An Interview with "Good Naked" Author Joni Cole
I just can't say enough good things about Joni Cole. I met Joni a few years ago in one of her workshops at the Writers’ Center in White River Junction. She's a brilliant teacher and a wonderful writer—wise, funny, candid, and above all, inspiring. No wonder her new book has been named one of the planet's best new books for writers.
ST: In your new book, Good Naked: Reflections on How to Write More, Write Better, and Be Happier, you talk about how we writers tend to carry around our Great Idea for a long time, even years, before starting to put it down on paper—if we ever do. When did you first get the idea for Good Naked, and how long did it take you to write the book?
concept for Good Naked had been percolating for a long time.
As a teacher, I’d seen how writers—including myself—can make
themselves miserable for no good reason. Yes, writing can be hard,
and our subject matter is often painful, but the whole “suffering
artist” mentality does us no favors. Workshop after workshop, I’ve
seen how writers can swap out all-too-common destructive mindsets and
practices that get in our way for ones that feed our creativity,
productivity, and even joy in the writing process. So why not share
this good news in a book! After I pitched the idea to my publisher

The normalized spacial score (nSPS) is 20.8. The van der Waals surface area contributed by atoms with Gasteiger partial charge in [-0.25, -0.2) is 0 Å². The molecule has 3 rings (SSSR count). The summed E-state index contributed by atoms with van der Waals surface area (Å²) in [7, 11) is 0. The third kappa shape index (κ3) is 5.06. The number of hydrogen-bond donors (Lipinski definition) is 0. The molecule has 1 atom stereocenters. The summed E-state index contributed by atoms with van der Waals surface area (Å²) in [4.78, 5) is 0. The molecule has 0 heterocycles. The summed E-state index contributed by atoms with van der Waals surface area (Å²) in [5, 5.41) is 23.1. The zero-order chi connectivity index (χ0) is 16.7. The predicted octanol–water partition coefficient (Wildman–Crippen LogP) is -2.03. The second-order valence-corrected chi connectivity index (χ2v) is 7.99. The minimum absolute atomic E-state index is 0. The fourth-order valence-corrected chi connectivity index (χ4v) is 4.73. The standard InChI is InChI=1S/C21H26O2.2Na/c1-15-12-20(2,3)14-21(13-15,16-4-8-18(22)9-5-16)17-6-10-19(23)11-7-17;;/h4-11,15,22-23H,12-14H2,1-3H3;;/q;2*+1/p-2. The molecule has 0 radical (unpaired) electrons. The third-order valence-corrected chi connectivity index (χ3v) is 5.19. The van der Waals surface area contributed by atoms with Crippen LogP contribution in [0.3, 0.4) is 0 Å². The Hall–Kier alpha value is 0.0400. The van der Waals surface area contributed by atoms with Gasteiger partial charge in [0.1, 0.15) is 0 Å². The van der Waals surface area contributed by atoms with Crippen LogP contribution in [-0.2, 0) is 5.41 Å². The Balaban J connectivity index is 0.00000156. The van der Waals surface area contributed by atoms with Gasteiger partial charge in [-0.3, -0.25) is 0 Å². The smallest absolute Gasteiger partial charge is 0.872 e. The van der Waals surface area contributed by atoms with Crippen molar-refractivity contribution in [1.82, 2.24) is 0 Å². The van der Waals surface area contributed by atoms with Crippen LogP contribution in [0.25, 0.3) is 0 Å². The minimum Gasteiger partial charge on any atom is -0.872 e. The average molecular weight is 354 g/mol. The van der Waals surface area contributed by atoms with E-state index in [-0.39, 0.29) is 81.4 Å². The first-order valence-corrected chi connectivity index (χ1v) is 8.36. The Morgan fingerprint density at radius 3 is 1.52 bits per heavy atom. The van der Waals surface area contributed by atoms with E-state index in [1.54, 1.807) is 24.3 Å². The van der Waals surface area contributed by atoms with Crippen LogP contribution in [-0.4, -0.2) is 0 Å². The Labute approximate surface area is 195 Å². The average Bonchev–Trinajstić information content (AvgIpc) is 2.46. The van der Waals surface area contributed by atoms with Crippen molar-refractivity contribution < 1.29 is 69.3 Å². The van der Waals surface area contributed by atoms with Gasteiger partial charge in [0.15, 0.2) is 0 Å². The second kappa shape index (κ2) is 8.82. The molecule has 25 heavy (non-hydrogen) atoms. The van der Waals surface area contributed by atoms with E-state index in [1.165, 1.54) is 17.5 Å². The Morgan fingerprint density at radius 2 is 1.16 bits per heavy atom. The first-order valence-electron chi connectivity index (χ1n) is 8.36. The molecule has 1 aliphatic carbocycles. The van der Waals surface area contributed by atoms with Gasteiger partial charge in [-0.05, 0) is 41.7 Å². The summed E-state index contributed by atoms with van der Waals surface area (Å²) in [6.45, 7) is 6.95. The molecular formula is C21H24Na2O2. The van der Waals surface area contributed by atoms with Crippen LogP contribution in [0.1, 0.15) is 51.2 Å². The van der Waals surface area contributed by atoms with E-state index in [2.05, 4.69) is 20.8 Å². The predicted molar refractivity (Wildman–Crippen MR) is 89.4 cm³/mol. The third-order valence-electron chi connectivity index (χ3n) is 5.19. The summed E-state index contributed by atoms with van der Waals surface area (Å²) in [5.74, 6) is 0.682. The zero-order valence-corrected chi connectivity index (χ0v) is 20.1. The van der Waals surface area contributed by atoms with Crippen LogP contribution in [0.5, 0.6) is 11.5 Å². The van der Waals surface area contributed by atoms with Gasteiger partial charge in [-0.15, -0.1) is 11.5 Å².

and it was accepted, it took me about 18 months to write the
Naked made the “Best Books for Writers” list of Poets &
Writers magazine—itself an award-winning publication and hugely
influential. How does it feel to have written a book, published a
book, and received a thumbs-up from a literary powerhouse?
JC: Amazing. And vindicated. You would not believe how many times I’ve been dismissed by suspicious writers or fellow instructors when I broach the role of happiness in the creative process. (Which is strange because, conversely, so many people insist suffering is a prerequisite for artists.) But science is on my side, and now Poets & Writers is, as well. I have been gobsmacked by the positive reviews for the book, but I am equally moved by the individual writers who tell me that Good Naked motivates them to write more and write better.
peeked at Good Naked through the “Look inside this book”